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Struggling In A Wealthy Town

For Low Wage Earners Like Temika Black, Finding Success Is One Step Up and Two Steps Back

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She still remembers her daddy's last words. "Don't let the streets take you over," he pleaded. Temika Black was 22 and pregnant with her second child when her father was shot. She held him in her arms and as she watched him die, he begged her to do one more thing. "Baby, I want you to go back to school." That was 10 years ago, and since then, Black has done her best to honor her father's final wishes. She got off the streets, got clean and sober, and went back to school. Then she found work and set out to make a better life for herself and for her family.

But after 10 years, she's the first to speak up and say her life isn't where she wants it to be. She loves her job, her apartment is clean and neat, and her three children are making good progress in school. But as the head of a low-income family, Black understands that the odds are stacked against her, that some days life is "one step up, two steps back."

Today is one of those days. Before lunchtime she's got a bad headache on top of the leftover congestion from a cold. But her food stamp money has arrived, so it's time to do the once-a-month grocery shopping. School is out for a teacher workday, and rather than leave her three kids at home watching TV, she tells them they're going along to the store. On the way out the door she asks the 10-year-old, "Who fixed your hair?"

"I did."

"Come here." The girl sits at her mother's feet while Black undoes the crooked ponytails, brushes the hair smooth, then refastens the elastics.

At the store, the baby, who's five, rides in the cart. She wants a fancy cake she sees near the store entrance. "Not today," her mother says. There's no price on the bin of loose apples, so Black passes them by and gets the ones that are pre-bagged and marked $2.99. Two large heads of cabbage, 33 cents a pound, go into the cart behind the baby, who now can't decide if she wants to ride or walk next to her big sisters. Broccoli, lettuce, peppers. Three pounds of onions are $1.69. Black gets two bags. A $2.99 bag of Yukon gold potatoes is on special for 79 cents with the store's discount card. She puts a bag into her cart.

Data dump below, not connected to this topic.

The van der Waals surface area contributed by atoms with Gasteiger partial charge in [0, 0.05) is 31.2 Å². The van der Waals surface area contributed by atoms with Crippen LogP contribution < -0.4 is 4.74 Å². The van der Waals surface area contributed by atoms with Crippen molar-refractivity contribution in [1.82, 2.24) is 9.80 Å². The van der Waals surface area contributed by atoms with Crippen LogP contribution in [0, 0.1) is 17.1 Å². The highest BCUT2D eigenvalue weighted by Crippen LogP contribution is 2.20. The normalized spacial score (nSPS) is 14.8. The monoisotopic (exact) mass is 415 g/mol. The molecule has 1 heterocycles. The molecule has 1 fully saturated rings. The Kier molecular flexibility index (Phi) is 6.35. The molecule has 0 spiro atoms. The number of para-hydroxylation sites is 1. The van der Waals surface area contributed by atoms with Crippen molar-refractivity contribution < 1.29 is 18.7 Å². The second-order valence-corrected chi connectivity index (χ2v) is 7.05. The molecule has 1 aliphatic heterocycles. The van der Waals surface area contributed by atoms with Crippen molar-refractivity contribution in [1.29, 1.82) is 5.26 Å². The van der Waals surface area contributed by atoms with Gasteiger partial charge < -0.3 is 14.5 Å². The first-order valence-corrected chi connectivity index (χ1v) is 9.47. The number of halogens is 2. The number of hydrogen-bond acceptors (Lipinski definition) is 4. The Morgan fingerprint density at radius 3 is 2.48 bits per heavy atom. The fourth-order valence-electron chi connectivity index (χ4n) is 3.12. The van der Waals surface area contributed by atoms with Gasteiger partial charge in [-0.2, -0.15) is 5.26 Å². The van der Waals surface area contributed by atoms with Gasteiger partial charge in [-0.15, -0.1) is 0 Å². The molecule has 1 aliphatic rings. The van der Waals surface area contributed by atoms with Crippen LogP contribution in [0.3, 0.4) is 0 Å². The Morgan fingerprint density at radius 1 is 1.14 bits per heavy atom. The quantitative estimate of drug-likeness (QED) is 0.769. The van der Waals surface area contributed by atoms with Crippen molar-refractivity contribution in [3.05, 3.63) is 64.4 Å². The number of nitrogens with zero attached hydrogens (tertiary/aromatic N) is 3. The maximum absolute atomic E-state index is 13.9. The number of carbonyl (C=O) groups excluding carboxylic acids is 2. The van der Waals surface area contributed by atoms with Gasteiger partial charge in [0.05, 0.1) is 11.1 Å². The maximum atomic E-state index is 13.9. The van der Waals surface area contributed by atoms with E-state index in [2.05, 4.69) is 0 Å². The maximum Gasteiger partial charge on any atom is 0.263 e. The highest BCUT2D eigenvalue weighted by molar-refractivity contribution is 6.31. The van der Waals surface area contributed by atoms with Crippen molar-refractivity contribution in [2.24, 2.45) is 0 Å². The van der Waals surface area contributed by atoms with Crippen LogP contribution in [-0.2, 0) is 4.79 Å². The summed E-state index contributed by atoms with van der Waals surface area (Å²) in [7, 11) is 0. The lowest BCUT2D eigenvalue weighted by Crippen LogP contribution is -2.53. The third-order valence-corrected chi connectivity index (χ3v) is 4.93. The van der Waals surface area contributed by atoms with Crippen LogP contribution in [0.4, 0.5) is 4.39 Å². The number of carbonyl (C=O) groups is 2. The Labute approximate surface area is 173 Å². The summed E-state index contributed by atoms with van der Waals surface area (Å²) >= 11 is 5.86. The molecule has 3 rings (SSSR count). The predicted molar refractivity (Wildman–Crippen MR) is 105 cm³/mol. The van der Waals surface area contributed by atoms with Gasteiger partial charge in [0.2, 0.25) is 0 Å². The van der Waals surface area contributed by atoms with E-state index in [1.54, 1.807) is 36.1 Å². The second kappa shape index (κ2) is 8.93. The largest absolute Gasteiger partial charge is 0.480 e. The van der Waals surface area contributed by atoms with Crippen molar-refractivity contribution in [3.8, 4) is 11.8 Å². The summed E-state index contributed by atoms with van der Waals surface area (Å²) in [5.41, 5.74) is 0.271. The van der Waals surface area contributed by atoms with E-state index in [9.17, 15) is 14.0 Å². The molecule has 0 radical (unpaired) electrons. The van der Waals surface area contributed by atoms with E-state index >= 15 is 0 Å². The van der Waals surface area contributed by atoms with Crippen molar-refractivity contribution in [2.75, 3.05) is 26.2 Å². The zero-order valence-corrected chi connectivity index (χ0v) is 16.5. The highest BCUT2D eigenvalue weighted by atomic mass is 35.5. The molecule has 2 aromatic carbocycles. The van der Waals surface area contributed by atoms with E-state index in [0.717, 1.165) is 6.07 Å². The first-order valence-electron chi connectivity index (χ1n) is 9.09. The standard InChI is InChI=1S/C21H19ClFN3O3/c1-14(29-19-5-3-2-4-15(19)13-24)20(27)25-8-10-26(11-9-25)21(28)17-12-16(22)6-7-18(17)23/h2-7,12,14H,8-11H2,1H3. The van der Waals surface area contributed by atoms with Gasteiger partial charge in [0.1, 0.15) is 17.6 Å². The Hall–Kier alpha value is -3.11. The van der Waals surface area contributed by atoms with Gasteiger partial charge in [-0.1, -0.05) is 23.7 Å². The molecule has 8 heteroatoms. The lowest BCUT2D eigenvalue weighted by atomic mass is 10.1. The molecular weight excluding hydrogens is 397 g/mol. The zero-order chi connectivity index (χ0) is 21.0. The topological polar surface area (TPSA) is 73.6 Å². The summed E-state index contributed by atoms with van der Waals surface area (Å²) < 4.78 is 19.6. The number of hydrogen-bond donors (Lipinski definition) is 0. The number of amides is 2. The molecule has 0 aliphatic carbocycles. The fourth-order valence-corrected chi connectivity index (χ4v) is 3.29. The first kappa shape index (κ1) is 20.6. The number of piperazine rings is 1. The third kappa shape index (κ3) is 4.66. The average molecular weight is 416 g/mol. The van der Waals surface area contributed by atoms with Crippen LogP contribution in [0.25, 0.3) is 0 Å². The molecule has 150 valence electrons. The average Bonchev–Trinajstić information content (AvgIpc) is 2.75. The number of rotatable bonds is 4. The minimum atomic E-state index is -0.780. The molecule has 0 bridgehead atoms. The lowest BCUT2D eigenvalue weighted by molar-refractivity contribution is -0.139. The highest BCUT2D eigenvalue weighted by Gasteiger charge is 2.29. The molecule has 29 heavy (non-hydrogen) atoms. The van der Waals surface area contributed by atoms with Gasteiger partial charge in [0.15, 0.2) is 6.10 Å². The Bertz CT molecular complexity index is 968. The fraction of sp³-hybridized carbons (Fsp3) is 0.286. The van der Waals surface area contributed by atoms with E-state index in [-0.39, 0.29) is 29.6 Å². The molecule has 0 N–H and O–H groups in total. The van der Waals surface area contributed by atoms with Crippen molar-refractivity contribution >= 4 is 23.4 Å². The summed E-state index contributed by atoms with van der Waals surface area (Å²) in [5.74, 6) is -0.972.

In denim and sneakers, she looks like all the other moms who are shopping with their kids at the suburban grocery store. A couple of weeks ago when a friend was getting married, Black had some hair extensions put in, but they kept getting in her eyes so she took the long curls out a few days later. Now she's wearing her hair cropped short. When she smiles, which isn't very often, she's got dimples in both cheeks.

Black reads labels, checks prices, considers which size can or carton is the best value. Plain rice is 69¢ a bag. Raisins, $1.39. Applesauce, fruit cocktail, pickles; baked beans in the family size, $2.79 for 55 ounces. That's just the first two aisles of the store, and by the time Black is finished with her shopping, she will have had to stretch $318 to buy all the food her family will need for the month.

Where It Starts

Every low-wage family has its own story, but what the families often have in common is a pattern of poverty, further ingrained into their lives by lack of education, job skills and life skills ­ all of which get handed down from one generation to the next. Too many disadvantaged families who find employment and housing still can't become functionally self-sufficient, and they join the growing numbers of families known as the "working poor."

Raised near Charlotte's old Hoskins neighborhood in a single-parent household, Black grew up rebellious, stubborn, and wanting her voice to be heard. Her mother, Paulette Black Williams, explains a crucial part of the problem: "Dads don't do what dads are supposed to do." Little Temika didn't meet her father until she was 11. He was in jail in Philadelphia, and when Williams decided to take her daughter to meet William H. Sanders, Jr., it took three paychecks to pay for the trip.

While her playmates dreamed of doing hair when they grew up, Black dreamed of doing something with computers. Far from reluctant to work, she has been employed for most of her life. At 14, she lied about her age and got a job at Barclay's Cafeteria, where she worked until the 12th grade. Other low-wage jobs followed: Bi-Lo, Winn Dixie, Burger King, McDonald's, Peebles.

Even if she wasn't as wise then as she is now, Black knew she needed a better plan if she was going to get ahead. She tried to enlist in the Air Force, where she could get job training and health benefits.

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